Tuesday, August 26, 2008: 4:10 PM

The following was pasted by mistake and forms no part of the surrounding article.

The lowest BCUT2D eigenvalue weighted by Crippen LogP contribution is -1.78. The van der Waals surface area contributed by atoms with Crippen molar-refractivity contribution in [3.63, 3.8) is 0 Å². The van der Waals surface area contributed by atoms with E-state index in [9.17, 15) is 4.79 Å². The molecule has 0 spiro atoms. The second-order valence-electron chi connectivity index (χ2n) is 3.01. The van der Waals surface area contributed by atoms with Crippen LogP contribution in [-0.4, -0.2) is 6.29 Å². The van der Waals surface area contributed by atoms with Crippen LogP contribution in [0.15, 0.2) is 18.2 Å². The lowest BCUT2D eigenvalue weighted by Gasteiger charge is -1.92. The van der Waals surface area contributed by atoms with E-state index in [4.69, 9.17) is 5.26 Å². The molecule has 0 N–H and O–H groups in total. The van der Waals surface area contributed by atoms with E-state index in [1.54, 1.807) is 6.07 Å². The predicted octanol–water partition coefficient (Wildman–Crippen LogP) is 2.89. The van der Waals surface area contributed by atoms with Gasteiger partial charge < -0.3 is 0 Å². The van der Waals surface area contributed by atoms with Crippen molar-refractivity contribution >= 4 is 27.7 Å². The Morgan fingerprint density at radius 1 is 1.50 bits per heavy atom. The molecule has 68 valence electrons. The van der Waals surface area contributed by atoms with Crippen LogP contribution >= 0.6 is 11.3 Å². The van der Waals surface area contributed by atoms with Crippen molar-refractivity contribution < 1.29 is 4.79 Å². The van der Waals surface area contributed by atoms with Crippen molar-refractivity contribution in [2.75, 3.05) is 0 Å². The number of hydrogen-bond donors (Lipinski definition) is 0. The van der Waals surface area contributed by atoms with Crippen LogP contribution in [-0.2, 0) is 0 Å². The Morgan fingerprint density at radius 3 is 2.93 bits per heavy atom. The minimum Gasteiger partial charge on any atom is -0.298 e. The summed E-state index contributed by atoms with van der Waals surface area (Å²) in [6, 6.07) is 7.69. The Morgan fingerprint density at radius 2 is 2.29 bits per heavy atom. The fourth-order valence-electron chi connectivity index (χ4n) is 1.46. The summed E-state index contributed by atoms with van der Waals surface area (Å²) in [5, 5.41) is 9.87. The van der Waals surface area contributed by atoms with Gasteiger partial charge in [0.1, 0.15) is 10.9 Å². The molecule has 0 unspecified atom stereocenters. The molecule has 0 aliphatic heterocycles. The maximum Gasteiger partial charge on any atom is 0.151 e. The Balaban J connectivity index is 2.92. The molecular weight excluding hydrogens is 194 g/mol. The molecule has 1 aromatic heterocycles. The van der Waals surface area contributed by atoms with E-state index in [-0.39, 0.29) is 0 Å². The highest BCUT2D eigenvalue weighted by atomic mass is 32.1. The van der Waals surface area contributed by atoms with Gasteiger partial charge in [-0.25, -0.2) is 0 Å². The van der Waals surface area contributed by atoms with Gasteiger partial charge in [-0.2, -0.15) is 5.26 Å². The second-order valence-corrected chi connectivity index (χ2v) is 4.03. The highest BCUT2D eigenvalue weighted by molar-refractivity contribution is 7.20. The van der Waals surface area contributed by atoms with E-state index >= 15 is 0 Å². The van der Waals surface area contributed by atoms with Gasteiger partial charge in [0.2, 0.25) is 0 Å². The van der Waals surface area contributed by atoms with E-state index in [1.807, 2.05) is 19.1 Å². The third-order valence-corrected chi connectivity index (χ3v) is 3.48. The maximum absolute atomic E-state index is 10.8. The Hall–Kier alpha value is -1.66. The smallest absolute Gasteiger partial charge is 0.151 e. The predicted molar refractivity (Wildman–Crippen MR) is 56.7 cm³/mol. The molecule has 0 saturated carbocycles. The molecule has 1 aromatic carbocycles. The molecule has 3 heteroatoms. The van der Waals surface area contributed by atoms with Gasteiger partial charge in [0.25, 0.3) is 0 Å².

Surveillance for notifiable conditions can be improved by monitoring existing clinical data flows. Building on standards for message structure and content (HL7 and LOINC®), we have implemented and maintained an automated notifiable condition reporting system for the last 9 years in the Indiana Network for Patient Care, an operational health information exchange. The system receives real-time HL7 clinical results from a variety of health information exchange stakeholders, translates these disparate proprietary codes into LOINC codes, determines whether the results carried by the message indicates a notifiable condition by checking the abnormal flag sometimes contained in the message, or by comparing the test results with criteria in the PHIN notifiable conditions mapping table. The system treats any result having an abnormal flag as an indication of a notifiable condition. If the abnormal flag is not set, the software compares the test result to a threshold value from the notifiable condition mapping table or to specific organisms listed in the PHIN notifiable condition table. The system has proven reliable in delivering results and has scaled to multiple clinical data sources over several years of use. A recent analysis of the system revealed that automated electronic notifiable condition reporting identified 4.4 times as many reports and identified those reports 7.9 days earlier than traditional spontaneous, paper-based reporting methods. We will describe: 1) the strategic rationale for implementing a notifiable condition processor in the context of health information exchange rather than at local hospitals; 2) the technical architecture including message normalization prerequisites and NLP methods for accommodating free text results and negation; and 3) operational aspects of the system including processes for receiving feedback from public-health and maintaining notifiable condition tables.